- Häftad (Paperback / softback)
- Antal sidor
- Winner of American National Book Critics Circle Award for Autobiography 2017 (UK); Long-listed for Andrew Carnegie Medal for Excellence 2017 (UK)
- 198 x 128 x 25 mm
- 298 g
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Her memoir, rich in feeling and in facts, is an ode to her profession and to the natural world * Time * [A] frank, illuminating and moving memoir . . . Hope's book casts a whole new light on the natural world * Hello * A fascinating account of plants, love and obsession * Mail on Sunday * Clear and compelling but also fiercely tender . . . Jahren refuses to pretend that scientists don't quite often come with more than their share of peculiarities. She captures so precisely the way they dress, talk, and occasionally misunderstand stuff that others take for granted . . . I love Jahren's enthusiasm for her work, an all-encompassing passion for which she won't apologise and which makes her indomitable -- Rachel Cooke * New Statesman * Lab Girl is arguably a better motivator for a career in science than any mandatory curriculum * Discover * Jahren's literary bent renders dense material digestible, and lyrical . . . a gratifying and often moving chronicle of the scientist's life * Scotsman * This is an absolutely extraordinary book . . . By the end, I was babbling about it to complete strangers and determined to give a copy to just about everyone I know . . . Jahren is not just a scientist, though, but a poet who has given us insight into her mind and her passions, and I feel privileged to have been granted a glimpse * Times Higher Education Supplement * Science is about a passion for ideas and the people who pursue those passions. Hope Jahren captures both in her book, the engrossing story of her love of science and of the adventures she has while pursuing her hunches and hypotheses. -- Helen Pearson * Guardian * Lab Girl reads more like a novel than a traditional science book . . . This kind of personal, bittersweet, bruised memoir is emerging as a new way of writing about science - one that will hopefully banish for good the notion that it is just for the boys -- Philip Ball * Prospect * Jahren pulls no punches on the stark realities of being a woman in science . . . Lab Girl is funny, full of joyous moments and often sad * Nature * Infectious, frank and finely written . . . a wonderful read * Sunday Express * Leaves become elegant machines, soil is the interface between the living and the dead, and seeds, well, they are transformed into the most patient and hopeful of all life forms. Jahren has such a passion for the natural world that it's hard to imagine her in any role other than her current one; a professor of geobiology at the University of Hawaii. Lab Girl is her engaging new memoir, which tells the story of her fight to establish and fund her own research laboratory. And it's been a fascinating journey -- Lucie Green * Observer * this book is delightfully, wickedly funny. I was constantly surprised by the literary tricks this first-time memoirist manages to pull off. With Lab Girl, Jahren has taken the form of the memoir and done something remarkable with it. She's made the experience of reading the book mimic her own lived experience in a way that few writers are capable of. It's a powerful and disarming way to tell a story, and I admire the craft behind it. Mostly, though, I love this book for its honesty, its hilarity and its brilliant sharp edges. Jahren has some serious literary chops * Washington Post * The Jane Goodall of botany . . . I am not sure which is more extraordinary, the plants or the woman who studies them. If the next generation of scientists have role models like Jahren, then the world of science will be better off indeed * Science * Jahren's singular gift is her ability to convey the everyday wonder of her work: exploring the strange, beautiful universe of living things that endure and evolve and bloom all around us, if we bother to look * Entertainment Weekly * Deeply affecting . . . A belletrist in the mold of Oliver Sacks, [Jahren] is terrific at showing just how science is done . . . Jahren's writing is precise, as befits a scientist who also love words. She's an acute observer, prickly, and funny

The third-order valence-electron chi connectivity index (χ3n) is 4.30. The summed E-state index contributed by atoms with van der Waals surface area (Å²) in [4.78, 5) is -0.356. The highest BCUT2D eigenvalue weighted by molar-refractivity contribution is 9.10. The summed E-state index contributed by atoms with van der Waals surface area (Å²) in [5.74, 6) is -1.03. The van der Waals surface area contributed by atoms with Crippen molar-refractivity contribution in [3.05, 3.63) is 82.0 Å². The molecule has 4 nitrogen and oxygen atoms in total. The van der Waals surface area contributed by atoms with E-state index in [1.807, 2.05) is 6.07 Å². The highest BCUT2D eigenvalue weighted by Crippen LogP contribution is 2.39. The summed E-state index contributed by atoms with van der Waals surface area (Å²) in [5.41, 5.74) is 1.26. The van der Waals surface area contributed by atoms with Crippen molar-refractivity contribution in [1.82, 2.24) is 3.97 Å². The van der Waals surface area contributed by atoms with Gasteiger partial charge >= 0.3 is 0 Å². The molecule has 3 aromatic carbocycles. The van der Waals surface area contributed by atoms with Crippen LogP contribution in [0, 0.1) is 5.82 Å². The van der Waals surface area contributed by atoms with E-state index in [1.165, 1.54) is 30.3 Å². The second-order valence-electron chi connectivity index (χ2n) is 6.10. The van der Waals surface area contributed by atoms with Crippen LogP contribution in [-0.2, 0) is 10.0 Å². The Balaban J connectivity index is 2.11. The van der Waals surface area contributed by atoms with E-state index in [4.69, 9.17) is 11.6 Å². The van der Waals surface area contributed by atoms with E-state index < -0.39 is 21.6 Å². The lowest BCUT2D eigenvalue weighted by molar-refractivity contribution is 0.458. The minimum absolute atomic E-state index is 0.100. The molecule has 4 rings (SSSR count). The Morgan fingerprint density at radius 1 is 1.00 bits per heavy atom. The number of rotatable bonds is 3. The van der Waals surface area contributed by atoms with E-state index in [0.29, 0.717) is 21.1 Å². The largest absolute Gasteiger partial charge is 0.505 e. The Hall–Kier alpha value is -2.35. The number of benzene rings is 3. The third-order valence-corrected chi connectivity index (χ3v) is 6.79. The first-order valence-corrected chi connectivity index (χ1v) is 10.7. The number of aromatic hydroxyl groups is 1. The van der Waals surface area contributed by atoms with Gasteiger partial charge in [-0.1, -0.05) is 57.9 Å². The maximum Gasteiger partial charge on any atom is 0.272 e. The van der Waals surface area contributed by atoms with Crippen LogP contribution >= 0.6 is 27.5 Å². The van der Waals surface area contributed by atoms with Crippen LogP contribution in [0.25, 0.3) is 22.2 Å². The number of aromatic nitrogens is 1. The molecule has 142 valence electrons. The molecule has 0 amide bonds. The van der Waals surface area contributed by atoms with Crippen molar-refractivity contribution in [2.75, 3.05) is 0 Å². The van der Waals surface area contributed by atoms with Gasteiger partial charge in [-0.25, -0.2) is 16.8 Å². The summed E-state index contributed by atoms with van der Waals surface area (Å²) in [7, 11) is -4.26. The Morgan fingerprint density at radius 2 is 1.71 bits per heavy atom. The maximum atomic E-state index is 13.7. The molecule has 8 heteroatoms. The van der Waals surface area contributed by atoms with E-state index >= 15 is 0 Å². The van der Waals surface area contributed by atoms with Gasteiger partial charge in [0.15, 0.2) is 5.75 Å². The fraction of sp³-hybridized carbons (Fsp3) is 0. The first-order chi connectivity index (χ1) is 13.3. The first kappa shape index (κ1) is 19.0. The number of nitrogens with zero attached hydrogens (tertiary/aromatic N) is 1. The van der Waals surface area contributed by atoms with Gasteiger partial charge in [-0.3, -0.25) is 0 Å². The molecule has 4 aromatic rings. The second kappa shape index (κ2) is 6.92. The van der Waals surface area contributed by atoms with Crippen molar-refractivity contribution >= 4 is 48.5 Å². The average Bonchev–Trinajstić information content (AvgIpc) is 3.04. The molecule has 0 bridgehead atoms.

Bloggat om Lab Girl
Hope Jahren is an award-winning scientist who has been pursuing independent research in paleobiology since 1996. Recognized by Time in 2016 as one of the 100 most influential people in the world, she is the recipient of three Fulbright Awards and served as a tenured professor at the University of Hawaii in Honolulu from 2008 to 2016, where she built the isotope geobiology laboratories. She currently holds the J. Tuzo Wilson professorship at the University of Oslo, Norway.